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WAY OUT WEST.

Byline: ROBIN TURNER

IT'S a concrete, blunt, and quite frankly ugly building on Swansea's city centre Kingsway.

So the news the now dormant former Oceana nightclub is facing the sound of bulldozers after being bought by Swansea council won't trouble most architecturelovers.

However, the building, originally bought as a cinema (Odeon) by the Rank Organisation in the '60s, and known for many years as the Top Rank nightspot, will no doubt have a soft spot in the hearts of many looking back on their dancing days.

The Top Rank was part of a Swansea nightclub scene that at various times included the likes of Martha's, Harpers (an '80s hangout for celebrating Swans stars), Whispers, Dora's (with its sticky floors), Shades, Bonnie Tyler's favourite The Townsman, the Waterside in Swansea Marina and Barons, to name but a few.

The Top Rank, the biggest of them all, became Ritzy's, Time and Envy and later Oceana before closing in 2014 when Swansea's hot-blooded Wind Street finally assumed nightlife domination.

In the '70s, those heady days of feathercuts and flares, platforms, sideburns, prog rock and velvet suits, the Top Rank was THE place to go in South West Wales for thousands on a Friday and Saturday night. It saw groups like Genesis, Hawkwind, Nazareth, Deep Purple, The Kinks, Humble Pie, Budgie, Squeeze and many others headline.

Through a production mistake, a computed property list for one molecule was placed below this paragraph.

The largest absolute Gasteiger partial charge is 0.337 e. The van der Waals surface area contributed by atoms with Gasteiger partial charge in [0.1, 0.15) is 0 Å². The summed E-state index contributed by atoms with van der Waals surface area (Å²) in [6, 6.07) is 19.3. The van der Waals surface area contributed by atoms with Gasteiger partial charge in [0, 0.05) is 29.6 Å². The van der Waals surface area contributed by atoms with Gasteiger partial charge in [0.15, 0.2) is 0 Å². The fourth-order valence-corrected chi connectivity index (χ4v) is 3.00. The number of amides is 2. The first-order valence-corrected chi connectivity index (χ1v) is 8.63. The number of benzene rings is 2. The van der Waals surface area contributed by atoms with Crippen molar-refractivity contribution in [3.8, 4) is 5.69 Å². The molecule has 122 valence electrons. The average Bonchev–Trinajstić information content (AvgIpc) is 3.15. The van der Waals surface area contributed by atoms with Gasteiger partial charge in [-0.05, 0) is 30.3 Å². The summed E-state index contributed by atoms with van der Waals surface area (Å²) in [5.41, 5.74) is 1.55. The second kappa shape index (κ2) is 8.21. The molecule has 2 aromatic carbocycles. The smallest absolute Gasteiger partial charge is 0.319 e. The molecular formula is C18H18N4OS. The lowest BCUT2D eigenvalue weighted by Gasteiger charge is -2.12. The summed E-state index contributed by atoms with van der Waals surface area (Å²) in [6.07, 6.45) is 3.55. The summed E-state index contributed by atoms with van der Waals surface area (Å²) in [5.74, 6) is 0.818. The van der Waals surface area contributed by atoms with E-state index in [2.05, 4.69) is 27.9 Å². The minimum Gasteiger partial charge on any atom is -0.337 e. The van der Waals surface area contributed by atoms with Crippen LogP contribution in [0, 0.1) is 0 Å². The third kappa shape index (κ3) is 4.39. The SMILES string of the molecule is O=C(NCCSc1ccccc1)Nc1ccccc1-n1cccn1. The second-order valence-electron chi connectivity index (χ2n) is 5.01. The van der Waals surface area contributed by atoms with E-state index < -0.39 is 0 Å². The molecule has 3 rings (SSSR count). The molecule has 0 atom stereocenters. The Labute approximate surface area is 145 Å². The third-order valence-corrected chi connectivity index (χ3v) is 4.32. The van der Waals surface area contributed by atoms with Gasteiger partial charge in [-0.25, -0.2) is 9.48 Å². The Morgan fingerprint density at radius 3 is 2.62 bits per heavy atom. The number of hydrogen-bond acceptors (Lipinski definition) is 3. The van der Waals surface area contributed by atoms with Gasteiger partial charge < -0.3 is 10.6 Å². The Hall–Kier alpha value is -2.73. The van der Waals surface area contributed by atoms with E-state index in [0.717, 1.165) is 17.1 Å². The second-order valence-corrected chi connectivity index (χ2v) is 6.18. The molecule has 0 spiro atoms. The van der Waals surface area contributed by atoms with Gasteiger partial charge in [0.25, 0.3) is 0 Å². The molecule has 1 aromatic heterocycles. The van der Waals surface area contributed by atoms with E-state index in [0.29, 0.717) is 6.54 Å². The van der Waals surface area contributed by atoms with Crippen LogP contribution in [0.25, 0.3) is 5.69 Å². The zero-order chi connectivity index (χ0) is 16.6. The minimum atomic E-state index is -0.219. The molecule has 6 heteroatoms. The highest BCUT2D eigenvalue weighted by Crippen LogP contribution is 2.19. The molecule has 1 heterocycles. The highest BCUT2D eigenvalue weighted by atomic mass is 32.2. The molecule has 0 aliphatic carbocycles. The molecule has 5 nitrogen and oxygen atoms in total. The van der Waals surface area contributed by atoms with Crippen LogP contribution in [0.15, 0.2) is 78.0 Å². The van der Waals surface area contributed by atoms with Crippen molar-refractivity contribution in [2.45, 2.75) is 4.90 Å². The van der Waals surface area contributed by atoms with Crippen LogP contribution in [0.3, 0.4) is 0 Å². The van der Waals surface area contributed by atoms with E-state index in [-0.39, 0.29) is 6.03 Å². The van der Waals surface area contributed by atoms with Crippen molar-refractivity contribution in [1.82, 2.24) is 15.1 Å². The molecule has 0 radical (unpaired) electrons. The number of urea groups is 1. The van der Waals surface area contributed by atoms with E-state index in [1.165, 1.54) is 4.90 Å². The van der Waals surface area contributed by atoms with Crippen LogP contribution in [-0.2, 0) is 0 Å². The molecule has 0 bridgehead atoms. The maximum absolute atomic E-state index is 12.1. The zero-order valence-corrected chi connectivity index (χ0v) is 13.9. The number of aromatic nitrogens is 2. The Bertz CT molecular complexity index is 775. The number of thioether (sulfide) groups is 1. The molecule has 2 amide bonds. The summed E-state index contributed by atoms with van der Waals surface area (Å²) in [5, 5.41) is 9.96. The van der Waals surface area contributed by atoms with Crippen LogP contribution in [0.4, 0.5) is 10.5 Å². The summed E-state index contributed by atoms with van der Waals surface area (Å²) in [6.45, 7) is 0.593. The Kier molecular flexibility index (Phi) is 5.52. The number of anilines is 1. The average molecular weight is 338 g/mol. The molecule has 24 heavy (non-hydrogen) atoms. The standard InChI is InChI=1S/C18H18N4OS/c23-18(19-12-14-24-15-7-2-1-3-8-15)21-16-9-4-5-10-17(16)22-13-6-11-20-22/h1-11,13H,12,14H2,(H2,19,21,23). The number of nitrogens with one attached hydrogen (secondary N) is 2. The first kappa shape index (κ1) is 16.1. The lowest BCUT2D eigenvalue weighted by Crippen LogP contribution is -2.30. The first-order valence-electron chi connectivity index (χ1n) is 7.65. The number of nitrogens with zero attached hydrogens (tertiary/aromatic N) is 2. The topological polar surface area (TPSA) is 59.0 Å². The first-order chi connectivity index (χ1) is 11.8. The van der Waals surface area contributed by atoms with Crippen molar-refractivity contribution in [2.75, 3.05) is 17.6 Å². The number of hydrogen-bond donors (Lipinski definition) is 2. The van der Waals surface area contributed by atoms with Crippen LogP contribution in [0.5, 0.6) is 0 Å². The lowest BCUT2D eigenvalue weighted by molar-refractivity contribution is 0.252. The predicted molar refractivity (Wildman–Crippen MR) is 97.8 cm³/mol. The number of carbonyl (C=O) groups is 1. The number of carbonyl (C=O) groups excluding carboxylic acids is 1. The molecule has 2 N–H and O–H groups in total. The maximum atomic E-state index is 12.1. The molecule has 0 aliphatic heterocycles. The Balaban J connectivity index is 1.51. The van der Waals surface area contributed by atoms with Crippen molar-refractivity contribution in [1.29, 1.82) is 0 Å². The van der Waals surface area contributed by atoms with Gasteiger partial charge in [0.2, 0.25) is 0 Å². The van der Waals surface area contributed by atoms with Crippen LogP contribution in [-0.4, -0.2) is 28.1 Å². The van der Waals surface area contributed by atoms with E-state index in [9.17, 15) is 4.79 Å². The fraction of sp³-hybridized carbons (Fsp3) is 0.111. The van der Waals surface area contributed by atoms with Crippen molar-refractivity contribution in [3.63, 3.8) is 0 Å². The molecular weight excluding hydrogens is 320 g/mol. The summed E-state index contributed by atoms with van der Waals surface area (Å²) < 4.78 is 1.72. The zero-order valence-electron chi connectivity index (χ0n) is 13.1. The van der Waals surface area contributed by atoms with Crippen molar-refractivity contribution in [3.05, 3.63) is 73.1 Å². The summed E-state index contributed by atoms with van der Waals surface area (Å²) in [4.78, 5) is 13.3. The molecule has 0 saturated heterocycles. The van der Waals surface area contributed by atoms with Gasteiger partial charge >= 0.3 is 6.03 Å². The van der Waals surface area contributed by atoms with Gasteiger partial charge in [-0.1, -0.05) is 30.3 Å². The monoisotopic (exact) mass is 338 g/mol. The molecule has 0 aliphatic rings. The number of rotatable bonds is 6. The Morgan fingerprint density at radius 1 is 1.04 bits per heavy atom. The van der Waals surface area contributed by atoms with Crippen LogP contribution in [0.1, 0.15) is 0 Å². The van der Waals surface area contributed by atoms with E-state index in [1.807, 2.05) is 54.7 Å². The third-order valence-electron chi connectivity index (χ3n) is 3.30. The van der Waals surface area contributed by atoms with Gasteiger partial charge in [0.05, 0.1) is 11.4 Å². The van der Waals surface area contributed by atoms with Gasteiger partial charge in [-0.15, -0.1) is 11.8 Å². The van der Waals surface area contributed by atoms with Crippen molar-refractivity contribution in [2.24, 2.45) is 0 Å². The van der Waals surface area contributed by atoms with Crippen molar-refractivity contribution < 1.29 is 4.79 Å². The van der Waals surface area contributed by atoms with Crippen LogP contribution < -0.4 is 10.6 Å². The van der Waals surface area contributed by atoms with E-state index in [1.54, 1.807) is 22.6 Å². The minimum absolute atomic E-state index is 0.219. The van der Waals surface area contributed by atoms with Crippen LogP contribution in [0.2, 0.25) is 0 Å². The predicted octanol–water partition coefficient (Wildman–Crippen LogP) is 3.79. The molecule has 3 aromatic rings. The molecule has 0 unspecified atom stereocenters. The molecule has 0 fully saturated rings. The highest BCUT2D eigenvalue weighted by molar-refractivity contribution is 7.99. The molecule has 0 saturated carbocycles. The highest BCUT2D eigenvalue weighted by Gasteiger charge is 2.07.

Thousands of marriages began on the dancefloor where guys and gals bopped to the Beatles, Chic, Steeley Dan and the rest. In the late '90s, the building even hosted an "on the road" version of Top of the Pops when Diana Ross topped the bill. I know because I was there. But when I approached Diana for a few quotes, two aides dashed in front of me, one explaining:"Miss Ross ain't able to speak to no-one she don't know. Geddit?".

It didn't quite make sense, but I did "geddit".

For all the laughter, fun and energy that building generated, it had a dark side. In 1972, tragedy struck.

Les Harvey, brother of Scottish rocker Alex, was on stage with Stone the Crows on a rainy night when puddles appeared on the stage. He was electrocuted after touching a non-earth grounded microphone. And in 1973, teenagers Geraldine Hughes and her best mate Pauline Floyd hitched a lift home after enjoying a night spent dancing at the club and were raped, murdered and dumped at woods in Llandarcy, the police stumped for years as to the "Saturday night strangler's" identity until in 1990 they dug up the body of a Port Talbot bouncer who'd worked at the Top Rank and matched his DNA to the crime scene.

Virtually everyone who lives in Swansea knows the Kingsway has to change and the plans to re-develop it as a tree-lined "green plaza" with offices and flats is a good one.

It's shame, though, it wasn't done earlier.

robin.turner@walesonline.co.uk

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Publication:Western Mail (Cardiff, Wales)
Geographic Code:4EUUK
Date:May 22, 2015
Words:481
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